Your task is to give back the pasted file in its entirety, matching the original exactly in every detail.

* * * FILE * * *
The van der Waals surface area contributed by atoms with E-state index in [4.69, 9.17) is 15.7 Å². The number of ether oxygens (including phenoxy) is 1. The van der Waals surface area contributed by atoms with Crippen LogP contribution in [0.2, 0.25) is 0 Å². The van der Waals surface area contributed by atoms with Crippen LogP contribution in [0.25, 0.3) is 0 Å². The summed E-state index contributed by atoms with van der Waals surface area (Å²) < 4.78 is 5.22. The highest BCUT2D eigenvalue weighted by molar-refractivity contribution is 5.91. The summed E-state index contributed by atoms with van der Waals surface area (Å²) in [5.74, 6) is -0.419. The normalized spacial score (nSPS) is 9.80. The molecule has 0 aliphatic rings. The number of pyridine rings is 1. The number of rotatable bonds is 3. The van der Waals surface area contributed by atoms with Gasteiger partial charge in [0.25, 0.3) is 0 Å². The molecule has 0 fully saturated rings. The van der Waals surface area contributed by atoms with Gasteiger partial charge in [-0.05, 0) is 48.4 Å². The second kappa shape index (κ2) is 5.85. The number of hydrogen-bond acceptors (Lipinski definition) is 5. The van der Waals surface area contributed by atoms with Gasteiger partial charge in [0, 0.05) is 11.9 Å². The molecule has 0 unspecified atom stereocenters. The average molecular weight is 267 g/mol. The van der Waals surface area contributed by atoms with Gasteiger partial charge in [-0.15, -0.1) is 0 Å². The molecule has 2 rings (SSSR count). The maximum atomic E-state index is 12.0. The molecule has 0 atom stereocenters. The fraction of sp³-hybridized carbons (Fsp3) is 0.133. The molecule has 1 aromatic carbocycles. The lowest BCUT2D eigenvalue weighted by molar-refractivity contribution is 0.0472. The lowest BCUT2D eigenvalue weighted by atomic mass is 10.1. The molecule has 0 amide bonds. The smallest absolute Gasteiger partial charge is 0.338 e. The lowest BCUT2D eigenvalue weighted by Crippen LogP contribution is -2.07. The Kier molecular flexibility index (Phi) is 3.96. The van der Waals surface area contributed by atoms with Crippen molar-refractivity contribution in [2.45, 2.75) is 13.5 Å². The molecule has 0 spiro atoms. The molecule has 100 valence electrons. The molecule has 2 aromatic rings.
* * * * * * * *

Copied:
The van der Waals surface area contributed by atoms with E-state index in [4.69, 9.17) is 15.7 Å². The number of ether oxygens (including phenoxy) is 1. The van der Waals surface area contributed by atoms with Crippen LogP contribution in [0.2, 0.25) is 0 Å². The van der Waals surface area contributed by atoms with Crippen LogP contribution in [0.25, 0.3) is 0 Å². The summed E-state index contributed by atoms with van der Waals surface area (Å²) < 4.78 is 5.22. The highest BCUT2D eigenvalue weighted by molar-refractivity contribution is 5.91. The summed E-state index contributed by atoms with van der Waals surface area (Å²) in [5.74, 6) is -0.419. The normalized spacial score (nSPS) is 9.80. The molecule has 0 aliphatic rings. The number of pyridine rings is 1. The number of rotatable bonds is 3. The van der Waals surface area contributed by atoms with Gasteiger partial charge in [0.25, 0.3) is 0 Å². The molecule has 0 fully saturated rings. The van der Waals surface area contributed by atoms with Gasteiger partial charge in [-0.05, 0) is 48.4 Å². The second kappa shape index (κ2) is 5.85. The number of hydrogen-bond acceptors (Lipinski definition) is 5. The van der Waals surface area contributed by atoms with Gasteiger partial charge in [0, 0.05) is 11.9 Å². The molecule has 0 unspecified atom stereocenters. The average molecular weight is 267 g/mol. The van der Waals surface area contributed by atoms with Gasteiger partial charge in [-0.15, -0.1) is 0 Å². The molecule has 2 rings (SSSR count). The maximum atomic E-state index is 12.0. The molecule has 0 atom stereocenters. The fraction of sp³-hybridized carbons (Fsp3) is 0.133. The molecule has 1 aromatic carbocycles. The lowest BCUT2D eigenvalue weighted by molar-refractivity contribution is 0.0472. The lowest BCUT2D eigenvalue weighted by atomic mass is 10.1. The molecule has 0 amide bonds. The smallest absolute Gasteiger partial charge is 0.338 e. The lowest BCUT2D eigenvalue weighted by Crippen LogP contribution is -2.07. The Kier molecular flexibility index (Phi) is 3.96. The van der Waals surface area contributed by atoms with Crippen molar-refractivity contribution in [2.45, 2.75) is 13.5 Å². The molecule has 0 spiro atoms. The molecule has 100 valence electrons. The molecule has 2 aromatic rings.